Little Mikey was a character of a young boy played by John Gilchrist in an American television commercial created by art director Bob Gage (who also directed the commercial) and copywriter Edyth Vaughn "Edie" Stevenson of the Doyle Dane Bernbach agency for Quaker Oats to promote their breakfast cereal Life, first airing in 1972. The popular commercial was in regular rotation for more than twelve years, ending up as one of the longest continuously running commercial campaigns ever aired.
The iconic commercial centers on three brothers eating breakfast. Before them sits a heaping bowl of Life breakfast cereal. Two of the brothers question each other about the cereal, prodding each other to try it, and noting that it is supposed to be healthy. Neither wants to try it ("I'm not gonna try it—you try it!"), so they get their brother Mikey to try it ("Let's get Mikey"), noting, "he hates everything." Mikey briefly stares at the bowl. After moments of contemplation, Mikey begins to vigorously consume the cereal before him, resulting in his brothers excitedly exclaiming, "He likes it! Hey, Mikey!" Mikey's brothers in the commercial are Gilchrist's actual brothers, named Michael (the one on the left in the spot) and Tommy.
The advertisement was very popular and won a Clio Award in 1974. It was also often referenced in retrospectives of classic television advertisements: in 1999, TV Guide ranked it as the #10 commercial of all time. Despite the commercial's age, a 1999 survey noted that 70% of adults could identify the spot based on just a "brief generic description."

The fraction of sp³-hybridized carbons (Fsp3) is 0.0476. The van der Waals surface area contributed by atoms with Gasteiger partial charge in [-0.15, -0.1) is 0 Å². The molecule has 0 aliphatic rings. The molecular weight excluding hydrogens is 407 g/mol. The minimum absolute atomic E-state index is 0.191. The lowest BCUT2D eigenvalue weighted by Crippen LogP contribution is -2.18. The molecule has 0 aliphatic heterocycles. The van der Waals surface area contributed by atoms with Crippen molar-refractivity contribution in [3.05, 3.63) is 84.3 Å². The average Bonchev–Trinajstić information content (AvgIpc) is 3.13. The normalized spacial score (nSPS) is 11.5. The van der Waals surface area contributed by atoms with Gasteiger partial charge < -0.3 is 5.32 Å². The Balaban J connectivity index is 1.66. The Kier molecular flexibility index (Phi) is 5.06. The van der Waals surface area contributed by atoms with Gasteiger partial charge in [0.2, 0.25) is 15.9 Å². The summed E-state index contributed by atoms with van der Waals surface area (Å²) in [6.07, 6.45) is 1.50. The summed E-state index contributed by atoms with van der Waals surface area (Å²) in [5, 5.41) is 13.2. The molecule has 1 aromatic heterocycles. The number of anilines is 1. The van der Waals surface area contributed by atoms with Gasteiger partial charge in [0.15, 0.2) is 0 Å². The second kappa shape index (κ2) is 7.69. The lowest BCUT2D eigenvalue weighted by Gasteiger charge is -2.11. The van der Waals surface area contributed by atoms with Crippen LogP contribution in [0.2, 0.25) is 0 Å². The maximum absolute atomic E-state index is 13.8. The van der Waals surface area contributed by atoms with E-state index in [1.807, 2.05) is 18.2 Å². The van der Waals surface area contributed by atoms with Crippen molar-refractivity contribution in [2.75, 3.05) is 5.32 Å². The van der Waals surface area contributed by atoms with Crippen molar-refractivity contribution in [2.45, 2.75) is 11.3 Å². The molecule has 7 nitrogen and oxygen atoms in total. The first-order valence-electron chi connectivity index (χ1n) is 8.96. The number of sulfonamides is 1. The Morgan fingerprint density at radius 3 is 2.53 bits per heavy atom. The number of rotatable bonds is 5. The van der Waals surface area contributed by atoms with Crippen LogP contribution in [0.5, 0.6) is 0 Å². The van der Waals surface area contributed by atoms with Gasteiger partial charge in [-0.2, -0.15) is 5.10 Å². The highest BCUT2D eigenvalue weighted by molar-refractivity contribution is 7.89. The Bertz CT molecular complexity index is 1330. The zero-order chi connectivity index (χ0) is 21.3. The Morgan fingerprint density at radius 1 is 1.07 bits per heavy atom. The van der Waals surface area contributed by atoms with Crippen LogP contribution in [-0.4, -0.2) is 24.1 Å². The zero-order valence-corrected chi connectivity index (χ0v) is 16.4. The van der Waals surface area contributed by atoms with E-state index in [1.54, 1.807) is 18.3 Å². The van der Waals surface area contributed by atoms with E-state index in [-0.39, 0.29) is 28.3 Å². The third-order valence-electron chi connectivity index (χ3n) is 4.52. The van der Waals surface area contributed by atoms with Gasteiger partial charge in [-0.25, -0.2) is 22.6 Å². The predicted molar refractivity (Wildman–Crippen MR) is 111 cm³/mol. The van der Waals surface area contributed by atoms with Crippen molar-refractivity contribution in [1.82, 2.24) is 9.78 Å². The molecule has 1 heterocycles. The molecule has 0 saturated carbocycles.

A series of "Today's Mikey" ads aired in the mid-1980s, with Gilchrist reprising the character as a college student.
In 1996, Quaker Oats commissioned director Rick Schulze of Industrial Light & Magic Commercial Productions to digitally composite a bottle of Snapple, then a subsidiary of Quaker Oats, into the original Life ad, via longtime Snapple ad agency Kirshenbaum Bond & Partners, New York. This time, however, in an ironic twist, Mikey doesn't like the product.
Life's ad agency Foote, Cone & Belding in Chicago revived the Mikey character for two campaigns in the late 1990s. In 1997, Quaker Oats initiated a nationwide search for the "next Mikey", settling on 4-year-old Marli Hughes out of more than 35,000 applicants. She also appeared in a TV commercial, "Better Life" directed by Howard Rose, where she is seen telling her classmates how she won the contest and travelled to New York to do some TV shows. She adds that as the new Mikey she gets to eat as much Life cereal as she wants. In 1999, Quaker Oats remade the commercial word for word with an all-adult cast acting like kids. Mikey is portrayed by New York-based actor Jimmy Starace.